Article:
Rosa, MJ and Kilner, JM and Penny, WD (2011) Bayesian Comparison of Neurovascular Coupling Models Using EEG-fMRI. PLOS COMPUT BIOL , 7 (6) , Article e1002070. 10.1371/journal.pcbi.1002070.
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Functional magnetic resonance imaging (fMRI), with blood oxygenation level-dependent (BOLD) contrast, is a widely used technique for studying the human brain. However, it is an indirect measure of underlying neuronal activity and the processes that link this activity to BOLD signals are still a topic of much debate. In order to relate findings from fMRI research to other measures of neuronal activity it is vital to understand the underlying neurovascular coupling mechanism. Currently, there is no consensus on the relative roles of synaptic and spiking activity in the generation of the BOLD response. Here we designed a modelling framework to investigate different neurovascular coupling mechanisms. We use Electroencephalographic (EEG) and fMRI data from a visual stimulation task together with biophysically informed mathematical models describing how neuronal activity generates the BOLD signals. These models allow us to non-invasively infer the degree of local synaptic and spiking activity in the healthy human brain. In addition, we use Bayesian model comparison to decide between neurovascular coupling mechanisms. We show that the BOLD signal is dependent upon both the synaptic and spiking activity but that the relative contributions of these two inputs are dependent upon the underlying neuronal firing rate. When the underlying neuronal firing is low then the BOLD response is best explained by synaptic activity. However, when the neuronal firing rate is high then both synaptic and spiking activity are required to explain the BOLD signal.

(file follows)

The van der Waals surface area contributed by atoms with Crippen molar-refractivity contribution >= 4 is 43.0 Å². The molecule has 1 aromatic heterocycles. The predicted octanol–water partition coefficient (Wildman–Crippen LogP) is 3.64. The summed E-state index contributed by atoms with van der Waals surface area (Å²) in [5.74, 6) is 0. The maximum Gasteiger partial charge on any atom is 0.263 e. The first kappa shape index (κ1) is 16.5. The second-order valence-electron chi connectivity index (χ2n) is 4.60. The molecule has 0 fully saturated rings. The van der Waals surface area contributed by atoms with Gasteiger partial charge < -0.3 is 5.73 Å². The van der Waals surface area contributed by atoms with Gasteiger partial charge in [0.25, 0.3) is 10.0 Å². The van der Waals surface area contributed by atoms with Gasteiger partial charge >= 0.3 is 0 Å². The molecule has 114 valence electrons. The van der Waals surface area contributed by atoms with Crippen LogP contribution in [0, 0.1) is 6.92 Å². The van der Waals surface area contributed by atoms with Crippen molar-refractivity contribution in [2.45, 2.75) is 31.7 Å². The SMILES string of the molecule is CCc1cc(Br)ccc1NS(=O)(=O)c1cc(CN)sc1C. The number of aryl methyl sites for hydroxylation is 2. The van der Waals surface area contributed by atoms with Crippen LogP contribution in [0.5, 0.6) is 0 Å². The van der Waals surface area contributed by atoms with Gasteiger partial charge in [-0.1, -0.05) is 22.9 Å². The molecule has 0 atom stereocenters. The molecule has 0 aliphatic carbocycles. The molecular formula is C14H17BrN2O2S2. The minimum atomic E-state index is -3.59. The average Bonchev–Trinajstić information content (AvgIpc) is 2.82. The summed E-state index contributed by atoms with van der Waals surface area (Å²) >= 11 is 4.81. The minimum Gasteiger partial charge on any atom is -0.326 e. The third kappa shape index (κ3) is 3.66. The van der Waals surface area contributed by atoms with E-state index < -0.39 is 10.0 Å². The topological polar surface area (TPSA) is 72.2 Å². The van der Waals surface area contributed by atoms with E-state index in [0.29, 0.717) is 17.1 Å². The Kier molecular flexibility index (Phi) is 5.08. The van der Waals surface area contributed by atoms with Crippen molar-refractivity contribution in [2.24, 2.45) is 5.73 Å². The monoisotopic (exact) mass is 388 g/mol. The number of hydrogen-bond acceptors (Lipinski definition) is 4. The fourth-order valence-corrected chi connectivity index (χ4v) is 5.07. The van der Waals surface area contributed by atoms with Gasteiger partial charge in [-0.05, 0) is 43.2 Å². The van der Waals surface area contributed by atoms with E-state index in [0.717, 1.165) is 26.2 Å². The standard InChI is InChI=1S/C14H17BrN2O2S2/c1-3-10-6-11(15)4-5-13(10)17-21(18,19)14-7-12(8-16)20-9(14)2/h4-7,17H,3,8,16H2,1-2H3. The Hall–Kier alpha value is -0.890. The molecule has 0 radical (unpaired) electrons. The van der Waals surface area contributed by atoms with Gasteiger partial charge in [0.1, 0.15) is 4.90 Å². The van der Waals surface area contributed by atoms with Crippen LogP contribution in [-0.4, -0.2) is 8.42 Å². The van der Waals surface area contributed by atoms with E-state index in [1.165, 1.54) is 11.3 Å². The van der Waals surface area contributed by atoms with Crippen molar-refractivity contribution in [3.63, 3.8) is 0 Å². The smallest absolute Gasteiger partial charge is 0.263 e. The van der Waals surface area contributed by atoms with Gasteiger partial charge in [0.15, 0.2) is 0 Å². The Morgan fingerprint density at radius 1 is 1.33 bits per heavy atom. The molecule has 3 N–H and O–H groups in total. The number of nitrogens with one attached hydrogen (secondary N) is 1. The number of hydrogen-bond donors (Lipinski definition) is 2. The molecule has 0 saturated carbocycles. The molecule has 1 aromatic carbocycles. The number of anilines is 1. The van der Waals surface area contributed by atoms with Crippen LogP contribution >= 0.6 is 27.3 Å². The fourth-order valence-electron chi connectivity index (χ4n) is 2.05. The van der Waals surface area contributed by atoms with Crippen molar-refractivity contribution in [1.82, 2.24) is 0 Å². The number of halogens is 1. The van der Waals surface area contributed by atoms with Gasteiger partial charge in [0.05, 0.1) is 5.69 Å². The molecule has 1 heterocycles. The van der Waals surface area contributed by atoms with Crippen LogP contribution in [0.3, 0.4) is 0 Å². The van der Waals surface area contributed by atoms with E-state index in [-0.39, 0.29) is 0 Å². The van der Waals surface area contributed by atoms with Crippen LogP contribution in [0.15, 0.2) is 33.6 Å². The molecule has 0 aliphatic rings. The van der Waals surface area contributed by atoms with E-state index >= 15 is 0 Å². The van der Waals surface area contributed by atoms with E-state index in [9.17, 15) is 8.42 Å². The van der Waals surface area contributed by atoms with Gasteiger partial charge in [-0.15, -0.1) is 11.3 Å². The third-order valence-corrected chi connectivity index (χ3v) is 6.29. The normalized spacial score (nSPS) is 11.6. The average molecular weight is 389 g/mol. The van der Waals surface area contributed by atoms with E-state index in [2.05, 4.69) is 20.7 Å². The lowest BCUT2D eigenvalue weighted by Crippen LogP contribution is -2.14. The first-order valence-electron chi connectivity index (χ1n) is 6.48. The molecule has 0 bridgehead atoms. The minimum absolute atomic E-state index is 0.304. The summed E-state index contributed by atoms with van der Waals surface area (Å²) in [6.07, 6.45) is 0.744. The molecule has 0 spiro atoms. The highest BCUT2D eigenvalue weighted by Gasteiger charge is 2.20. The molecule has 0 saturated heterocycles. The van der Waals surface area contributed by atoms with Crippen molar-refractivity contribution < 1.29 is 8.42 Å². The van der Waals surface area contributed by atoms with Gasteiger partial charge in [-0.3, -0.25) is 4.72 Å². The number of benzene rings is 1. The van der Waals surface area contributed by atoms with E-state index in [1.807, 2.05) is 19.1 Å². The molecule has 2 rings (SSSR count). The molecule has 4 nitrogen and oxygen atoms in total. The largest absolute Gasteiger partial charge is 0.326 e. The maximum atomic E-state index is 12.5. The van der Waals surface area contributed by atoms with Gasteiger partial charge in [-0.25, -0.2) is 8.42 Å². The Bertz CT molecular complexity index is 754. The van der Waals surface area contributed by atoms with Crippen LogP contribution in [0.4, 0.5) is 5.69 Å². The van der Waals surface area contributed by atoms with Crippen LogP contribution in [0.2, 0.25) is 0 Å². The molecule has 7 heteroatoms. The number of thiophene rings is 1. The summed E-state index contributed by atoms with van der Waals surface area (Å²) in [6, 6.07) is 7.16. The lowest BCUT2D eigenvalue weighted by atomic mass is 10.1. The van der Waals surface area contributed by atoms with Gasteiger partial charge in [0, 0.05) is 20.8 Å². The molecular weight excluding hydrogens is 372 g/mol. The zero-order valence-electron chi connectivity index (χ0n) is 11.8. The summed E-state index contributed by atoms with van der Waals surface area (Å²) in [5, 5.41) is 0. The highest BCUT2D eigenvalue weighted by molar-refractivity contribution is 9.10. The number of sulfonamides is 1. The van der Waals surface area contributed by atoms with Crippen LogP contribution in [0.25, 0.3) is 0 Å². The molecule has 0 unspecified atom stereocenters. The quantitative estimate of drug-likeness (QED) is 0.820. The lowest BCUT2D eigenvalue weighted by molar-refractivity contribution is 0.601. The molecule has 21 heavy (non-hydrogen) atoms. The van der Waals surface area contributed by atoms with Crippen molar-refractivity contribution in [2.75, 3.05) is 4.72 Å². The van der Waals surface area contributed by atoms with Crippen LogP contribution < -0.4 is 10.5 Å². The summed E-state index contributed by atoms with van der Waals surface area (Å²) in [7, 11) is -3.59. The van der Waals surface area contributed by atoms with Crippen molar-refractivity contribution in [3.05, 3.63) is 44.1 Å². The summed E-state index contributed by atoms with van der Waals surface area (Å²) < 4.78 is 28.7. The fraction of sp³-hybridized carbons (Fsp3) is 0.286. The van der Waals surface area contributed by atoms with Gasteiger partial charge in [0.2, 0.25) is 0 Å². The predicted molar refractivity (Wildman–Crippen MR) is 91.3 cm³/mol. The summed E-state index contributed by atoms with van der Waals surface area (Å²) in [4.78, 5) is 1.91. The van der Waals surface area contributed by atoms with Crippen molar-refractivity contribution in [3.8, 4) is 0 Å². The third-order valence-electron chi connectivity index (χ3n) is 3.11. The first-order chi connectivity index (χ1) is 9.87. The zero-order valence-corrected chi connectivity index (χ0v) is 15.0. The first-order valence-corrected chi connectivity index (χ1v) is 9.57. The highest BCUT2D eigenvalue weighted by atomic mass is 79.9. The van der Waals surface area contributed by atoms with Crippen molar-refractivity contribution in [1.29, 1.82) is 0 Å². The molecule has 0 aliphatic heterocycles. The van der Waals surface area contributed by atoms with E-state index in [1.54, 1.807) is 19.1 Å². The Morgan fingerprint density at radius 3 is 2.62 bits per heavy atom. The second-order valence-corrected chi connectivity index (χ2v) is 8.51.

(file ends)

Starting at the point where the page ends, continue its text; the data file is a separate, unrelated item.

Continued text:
|Title:||Bayesian Comparison of Neurovascular Coupling Models Using EEG-fMRI|
|Open access status:||An open access publication. A version is also available from UCL Discovery.|
|Additional information:||© 2011 Rosa et al. This is an open-access article distributed under the terms of the Creative Commons Attribution License, which permits unrestricted use, distribution, and reproduction in any medium, provided the original author and source are credited. This work was supported by the Wellcome Trust and the Portuguese Foundation for Science and Technology. The funders had no role in study design, data collection and analysis, decision to publish, or preparation of the manuscript.|
|Keywords:||DYNAMIC CAUSAL-MODELS, NITRIC-OXIDE, BOLD SIGNAL, NEURONAL-ACTIVITY, POPULATION-DYNAMICS, CEREBRAL ENERGETICS, MATHEMATICAL-MODEL, VISUAL-STIMULATION, GAMMA-OSCILLATIONS, FIELD POTENTIALS|
|UCL classification:||UCL > School of Life and Medical Sciences > Faculty of Brain Sciences > Institute of Neurology > Imaging Neuroscience|
UCL > School of Life and Medical Sciences > Faculty of Brain Sciences > Institute of Neurology > Motor Neuroscience and Movement Disorders
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